“I don’t believe that.”
Vicky shrugged. “Nearly twelve years of school wasn’t really feasible for me at the time anyway,” she added quietly.
“That’s why I did it in nine,” Jon said with a grin. Despite the fact that he was probably the smartest person she knew, and the youngest person in the pulmonology department (barring a couple nurses-in-training), he was shockingly humble, comments like this coming off intended as a joke at his expense rather than a brag.
“Anyway, it didn’t take me long to realize I didn’t really like being a nurse,” Vicky laughed, finishing her beer and signalling for another. “I like my paperwork,” she added with a nod.
Jon smiled then, a full, brilliant flash of teeth that lit his gray eyes and lifted the seemingly perpetual weariness from his face. In that moment, he no longer looked tired or jaded, but very much the 25-year-old kid he was.
Vicky sighed. Asked the question she normally would have put off, because she couldn’t stand that smile and how much it made her want him. “What will you do if I can’t find him?” She didn’t need to specify who “him” was.
Jon let out a harsh breath, managing a faint smile, a pale imitation of his previous grin, when their waitress appeared with their orders, setting a plate in front of each of them and another beer for Vicky. “Look into the system, hope they don’t fight me too much. Orphanages, group homes, etc. They’ll have to have some record of him, a trail I can follow, even if he was adopted, even if he was moved to another city.” Jon slid his burger off the bun, cutting it up like a steak. “I’ll find him, what happened to him,” he said determinedly. “Hopefully before my second year officially starts.”
It was a week before Vicky pulled Jon aside one day, into her office. "There's no sign of your brother, either as a living patient or a deceased one. At least that I can find. No Joseph Taylors, J Taylors, or JK Taylors with anything close to your brother's birth date in any of our files."
Jon rubbed the top of his head, enraged that he couldn't pull his fingers through it to relieve some frustration. "He has to be there."
"If he is, it's under a different name."
Jon shook his head. "If he was adopted, and changed his name, I'll have to pray the records weren't sealed, or I'll never find Kai." Jon sighed heavily, sinking into the couch.
"What did you say?"
Jon shook his head. "I may never know what happened to my brother."
Vicky drew closer, yanking Jon's chin to make him look at her.
"Hey. What the hell?" Jon said, jerking back.
"I can't believe I didn't see it before. My God."
"What?" Jon snapped.
"Your brother did change his name," Vicky said, rushing to her desk. She grabbed a sheet of paper, a list of patients of some kind. "Right there," she said, pointing to one of the names.
"Kai Fox." Jon's voice faltered.
"How many Kais could there be who are patients here? Is he deaf?"
“You said his name was Joseph.”
“It was. His legal name. But he always went by Kai. I never mentioned it, because I didn't expect . . .” Jon looked up, his eyes surprisingly glossy. “Oh God. This means he's alive.”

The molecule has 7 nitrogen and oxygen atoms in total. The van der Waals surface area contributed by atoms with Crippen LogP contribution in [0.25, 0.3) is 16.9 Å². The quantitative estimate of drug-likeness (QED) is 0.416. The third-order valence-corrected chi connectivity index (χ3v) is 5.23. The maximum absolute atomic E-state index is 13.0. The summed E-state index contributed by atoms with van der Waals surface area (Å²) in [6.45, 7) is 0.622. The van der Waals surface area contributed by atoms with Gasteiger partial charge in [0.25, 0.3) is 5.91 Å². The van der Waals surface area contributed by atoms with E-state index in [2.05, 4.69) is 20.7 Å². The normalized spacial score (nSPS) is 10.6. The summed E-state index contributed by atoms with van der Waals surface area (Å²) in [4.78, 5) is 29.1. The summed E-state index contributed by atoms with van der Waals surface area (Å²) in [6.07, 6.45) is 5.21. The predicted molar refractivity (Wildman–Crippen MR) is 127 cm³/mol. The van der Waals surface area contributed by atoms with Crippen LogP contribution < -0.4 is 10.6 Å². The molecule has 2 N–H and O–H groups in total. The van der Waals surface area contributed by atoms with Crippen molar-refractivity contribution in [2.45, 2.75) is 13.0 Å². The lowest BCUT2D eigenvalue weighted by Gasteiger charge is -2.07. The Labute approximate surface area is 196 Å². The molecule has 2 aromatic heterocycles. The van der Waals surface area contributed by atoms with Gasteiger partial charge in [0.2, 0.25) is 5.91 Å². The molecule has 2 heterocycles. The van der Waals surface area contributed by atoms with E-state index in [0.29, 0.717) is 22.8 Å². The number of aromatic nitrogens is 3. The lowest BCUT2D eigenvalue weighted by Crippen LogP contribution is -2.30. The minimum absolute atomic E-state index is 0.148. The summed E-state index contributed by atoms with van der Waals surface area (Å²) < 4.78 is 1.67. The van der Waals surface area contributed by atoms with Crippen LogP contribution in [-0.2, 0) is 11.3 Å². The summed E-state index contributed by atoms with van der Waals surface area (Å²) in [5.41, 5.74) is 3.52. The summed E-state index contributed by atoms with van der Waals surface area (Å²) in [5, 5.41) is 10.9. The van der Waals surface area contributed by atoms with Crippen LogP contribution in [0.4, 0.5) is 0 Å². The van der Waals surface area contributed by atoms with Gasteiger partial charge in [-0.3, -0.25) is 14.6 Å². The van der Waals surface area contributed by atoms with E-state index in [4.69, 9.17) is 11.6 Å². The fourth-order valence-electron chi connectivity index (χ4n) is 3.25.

Vicky nodded. “I haven’t been working this job that long, but there’s a boy. About eighteen. Deaf, I always thought, since he never spoke and Dr. Johnsen always had an interpreter for him--”
“He’s Dr. Johnsen’s patient?”
Vicky nodded again. “I don’t know how none of us saw the resemblance. I guess the age gap--the hair and eyes are different, especially with yours cut the way it is. And his disability. Different last name. None of us ever thought twice about it.”
“He was adopted, then? Is he happy?”
Vicky shrugged. “I don’t really know him. More of him. I’ve seen him in the waiting room, or heading in and out of the exam rooms. He doesn’t talk, so it wasn’t like we could have a conversation. He always looks . . .” She shook her head, as if changing her mind.
“Tell me, please.”
She sighed. “So sad. I don’t know if I’ve ever seen him smile.”
Jon frowned. The Kai he remembered was always a happy child, despite everything he went through with his breathing and his MLS. “I need to find him. Page me when you have his current address.”
Kai lay in his bed, alone in his room, as he had been for nearly two years, staring up at the ceiling. His hips, back, and legs hurt, and his breathing wasn’t good today. It probably didn’t help that for the past month he’d been reserving his medications: taking only a puff instead of two from his inhalers, cutting his pills in halves and hiding the rest in one of his secret caches. He had a few dollars squirreled away, but they wouldn’t buy him more than a sandwich. Too bad none of the orderlies would play poker with him anymore. And though Ms. Evans had helped him apply for benefits, he couldn’t count on receiving anything immediately.
Ms. Evans had also offered to help Kai apply for a spot in one of the state's adult group homes, though she'd warned him he would probably fall in between the cracks: sick enough to apply because of his severe asthma, but not really disabled enough he'd get one of the limited spots. Not that he really wanted to spend the rest of his life in an institution anyway.